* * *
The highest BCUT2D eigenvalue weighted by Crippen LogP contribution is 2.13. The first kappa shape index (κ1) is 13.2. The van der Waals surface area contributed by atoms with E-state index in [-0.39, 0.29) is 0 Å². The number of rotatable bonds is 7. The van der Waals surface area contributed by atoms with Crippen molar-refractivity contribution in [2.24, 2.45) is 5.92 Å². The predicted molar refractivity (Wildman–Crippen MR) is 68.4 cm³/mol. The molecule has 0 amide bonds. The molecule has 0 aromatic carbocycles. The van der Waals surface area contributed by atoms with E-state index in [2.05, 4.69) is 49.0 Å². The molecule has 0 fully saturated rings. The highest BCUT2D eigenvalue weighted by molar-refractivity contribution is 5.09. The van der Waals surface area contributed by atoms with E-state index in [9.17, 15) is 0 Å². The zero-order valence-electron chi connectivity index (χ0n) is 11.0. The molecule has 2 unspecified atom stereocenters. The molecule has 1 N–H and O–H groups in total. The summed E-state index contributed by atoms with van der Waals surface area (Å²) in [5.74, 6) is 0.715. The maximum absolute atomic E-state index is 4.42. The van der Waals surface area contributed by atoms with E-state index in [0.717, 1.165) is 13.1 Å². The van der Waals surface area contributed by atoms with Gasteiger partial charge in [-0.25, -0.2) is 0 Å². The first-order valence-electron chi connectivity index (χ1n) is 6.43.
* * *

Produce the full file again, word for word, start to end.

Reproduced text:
The highest BCUT2D eigenvalue weighted by Crippen LogP contribution is 2.13. The first kappa shape index (κ1) is 13.2. The van der Waals surface area contributed by atoms with E-state index in [-0.39, 0.29) is 0 Å². The number of rotatable bonds is 7. The van der Waals surface area contributed by atoms with Crippen molar-refractivity contribution in [2.24, 2.45) is 5.92 Å². The predicted molar refractivity (Wildman–Crippen MR) is 68.4 cm³/mol. The molecule has 0 amide bonds. The molecule has 0 aromatic carbocycles. The van der Waals surface area contributed by atoms with E-state index in [2.05, 4.69) is 49.0 Å². The molecule has 0 fully saturated rings. The highest BCUT2D eigenvalue weighted by molar-refractivity contribution is 5.09. The van der Waals surface area contributed by atoms with E-state index in [9.17, 15) is 0 Å². The zero-order valence-electron chi connectivity index (χ0n) is 11.0. The molecule has 2 unspecified atom stereocenters. The molecule has 1 N–H and O–H groups in total. The summed E-state index contributed by atoms with van der Waals surface area (Å²) in [5.74, 6) is 0.715. The maximum absolute atomic E-state index is 4.42. The van der Waals surface area contributed by atoms with E-state index in [0.717, 1.165) is 13.1 Å². The van der Waals surface area contributed by atoms with Gasteiger partial charge in [-0.25, -0.2) is 0 Å². The first-order valence-electron chi connectivity index (χ1n) is 6.43.